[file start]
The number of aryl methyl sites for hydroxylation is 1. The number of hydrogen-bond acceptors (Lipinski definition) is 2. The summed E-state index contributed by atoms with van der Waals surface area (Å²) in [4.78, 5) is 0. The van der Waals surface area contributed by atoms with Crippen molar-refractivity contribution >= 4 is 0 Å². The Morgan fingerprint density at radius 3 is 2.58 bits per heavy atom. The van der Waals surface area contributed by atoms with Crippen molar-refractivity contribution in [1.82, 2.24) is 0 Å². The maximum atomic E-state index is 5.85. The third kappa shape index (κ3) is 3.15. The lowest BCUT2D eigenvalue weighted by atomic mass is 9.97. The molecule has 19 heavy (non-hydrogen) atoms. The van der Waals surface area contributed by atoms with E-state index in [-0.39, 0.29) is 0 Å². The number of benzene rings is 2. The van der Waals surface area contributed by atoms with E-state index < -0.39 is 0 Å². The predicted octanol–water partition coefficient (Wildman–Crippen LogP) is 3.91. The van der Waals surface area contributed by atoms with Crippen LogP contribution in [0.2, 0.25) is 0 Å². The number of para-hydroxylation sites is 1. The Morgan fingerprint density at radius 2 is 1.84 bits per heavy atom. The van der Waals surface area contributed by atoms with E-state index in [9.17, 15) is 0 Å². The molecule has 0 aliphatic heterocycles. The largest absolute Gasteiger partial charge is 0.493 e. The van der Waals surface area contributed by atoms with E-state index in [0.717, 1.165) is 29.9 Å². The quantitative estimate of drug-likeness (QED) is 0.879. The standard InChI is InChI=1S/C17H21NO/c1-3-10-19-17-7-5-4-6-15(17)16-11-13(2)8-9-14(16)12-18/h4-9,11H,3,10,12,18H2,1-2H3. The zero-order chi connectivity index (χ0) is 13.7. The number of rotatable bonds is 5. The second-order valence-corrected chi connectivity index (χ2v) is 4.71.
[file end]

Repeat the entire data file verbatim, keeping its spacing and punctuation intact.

The number of aryl methyl sites for hydroxylation is 1. The number of hydrogen-bond acceptors (Lipinski definition) is 2. The summed E-state index contributed by atoms with van der Waals surface area (Å²) in [4.78, 5) is 0. The van der Waals surface area contributed by atoms with Crippen molar-refractivity contribution >= 4 is 0 Å². The Morgan fingerprint density at radius 3 is 2.58 bits per heavy atom. The van der Waals surface area contributed by atoms with Crippen molar-refractivity contribution in [1.82, 2.24) is 0 Å². The maximum atomic E-state index is 5.85. The third kappa shape index (κ3) is 3.15. The lowest BCUT2D eigenvalue weighted by atomic mass is 9.97. The molecule has 19 heavy (non-hydrogen) atoms. The van der Waals surface area contributed by atoms with E-state index in [-0.39, 0.29) is 0 Å². The number of benzene rings is 2. The van der Waals surface area contributed by atoms with E-state index < -0.39 is 0 Å². The predicted octanol–water partition coefficient (Wildman–Crippen LogP) is 3.91. The van der Waals surface area contributed by atoms with Crippen LogP contribution in [0.2, 0.25) is 0 Å². The number of para-hydroxylation sites is 1. The Morgan fingerprint density at radius 2 is 1.84 bits per heavy atom. The van der Waals surface area contributed by atoms with E-state index in [9.17, 15) is 0 Å². The molecule has 0 aliphatic heterocycles. The largest absolute Gasteiger partial charge is 0.493 e. The van der Waals surface area contributed by atoms with E-state index in [0.717, 1.165) is 29.9 Å². The quantitative estimate of drug-likeness (QED) is 0.879. The standard InChI is InChI=1S/C17H21NO/c1-3-10-19-17-7-5-4-6-15(17)16-11-13(2)8-9-14(16)12-18/h4-9,11H,3,10,12,18H2,1-2H3. The zero-order chi connectivity index (χ0) is 13.7. The number of rotatable bonds is 5. The second-order valence-corrected chi connectivity index (χ2v) is 4.71.